Adoption: What About Adopted Children?
Walt Larimore, M.D.
It may surprise you to hear that an adopted child may be at greater risk for not becoming highly healthy than a biological child in a two-parent family. In the Untied States, children living with adoptive parents are more than twice as likely to have a learning or behavioral problem as children living with their birth parents (36 percent versus 15 percent). A New Zealand study found that although adopted children in two-parent homes did significantly better than adopted children in single-parent homes, they were more likely to have higher rates of "externalizing behavior problems," such as behavior disorders, juvenile offending, and substance abuse.
Does this mean that parents shouldn't adopt children? Absolutely not! Every child is precious in God's eyes and deserves the chance to be loved. The Bible places a special emphasis on the value of orphaned children. God himself adopts us as his children. Adoption affords the opportunity for a couple to come alongside a child who needs physical, emotional, and spiritual nurturing. Adopting and caring for orphans is one of the most sacrificial, loving things a couple can do.
Do keep in mind, though, the unique issues that can greatly influence a child's health. Some boys and girls who were abused or unloved prior to adoption react to those painful experiences in a variety of negative ways. Others struggle with identity problems and wonder why their "real" mothers and fathers didn't want them. Once they become adolescents, many are driven to find their biological parents.
As with many other behavioral issues, the critical factors are each child's particular temperament and the ways in which he or she is loved, nurtured, and raised by his or her parents. A 1985 study of forty-four families with biological children only, forty-five with adopted children only, and forty-four with biological and adopted children showed that adoptive placement of a child in a mixed family does not affect the biological child's overall adjustment and may, in fact, have positive effects on the adopted child. In general, a child does much better in a two-parent adoptive home than in a single-parent home. Adoptive children living with unmarried mothers are more likely to have a wide range of poor health measures. My deepest hope is that highly healthy parents won't be reluctant to adopt children because they're afraid of the problems that might develop. As I've tried to make clear, every child has unique challenges; every child is difficult to raise. Without a doubt, every child requires all the creative energy and skill a parent can muster. But every child is worth the effort, and there is no higher calling than to do an excellent job of raising highly healthy children.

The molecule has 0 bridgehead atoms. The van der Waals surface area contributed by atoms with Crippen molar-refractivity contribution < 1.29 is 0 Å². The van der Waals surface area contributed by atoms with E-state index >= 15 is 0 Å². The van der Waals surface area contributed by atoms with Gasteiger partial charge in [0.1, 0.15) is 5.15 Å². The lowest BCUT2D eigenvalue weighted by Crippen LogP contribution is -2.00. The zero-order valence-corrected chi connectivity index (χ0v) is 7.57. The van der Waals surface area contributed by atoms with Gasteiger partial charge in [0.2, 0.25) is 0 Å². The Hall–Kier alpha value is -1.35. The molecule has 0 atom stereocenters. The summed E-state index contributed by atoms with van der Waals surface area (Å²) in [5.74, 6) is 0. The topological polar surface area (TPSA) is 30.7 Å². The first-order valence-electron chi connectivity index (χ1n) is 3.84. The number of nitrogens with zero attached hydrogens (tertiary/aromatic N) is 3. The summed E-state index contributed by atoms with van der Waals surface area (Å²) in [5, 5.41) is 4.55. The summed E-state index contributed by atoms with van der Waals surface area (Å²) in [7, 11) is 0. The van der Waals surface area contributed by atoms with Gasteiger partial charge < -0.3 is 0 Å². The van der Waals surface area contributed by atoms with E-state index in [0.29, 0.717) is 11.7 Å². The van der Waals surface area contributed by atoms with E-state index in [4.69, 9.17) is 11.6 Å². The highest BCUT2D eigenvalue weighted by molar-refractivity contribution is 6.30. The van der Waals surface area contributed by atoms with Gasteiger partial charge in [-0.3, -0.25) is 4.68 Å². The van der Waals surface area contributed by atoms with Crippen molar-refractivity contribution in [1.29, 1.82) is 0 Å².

Taken with permission from Walt Larimore, M.D. with Stephen & Amanda Sorenson, God's Design for the Highly Healthy Child (Highly Healthy Series) (Zondervan).
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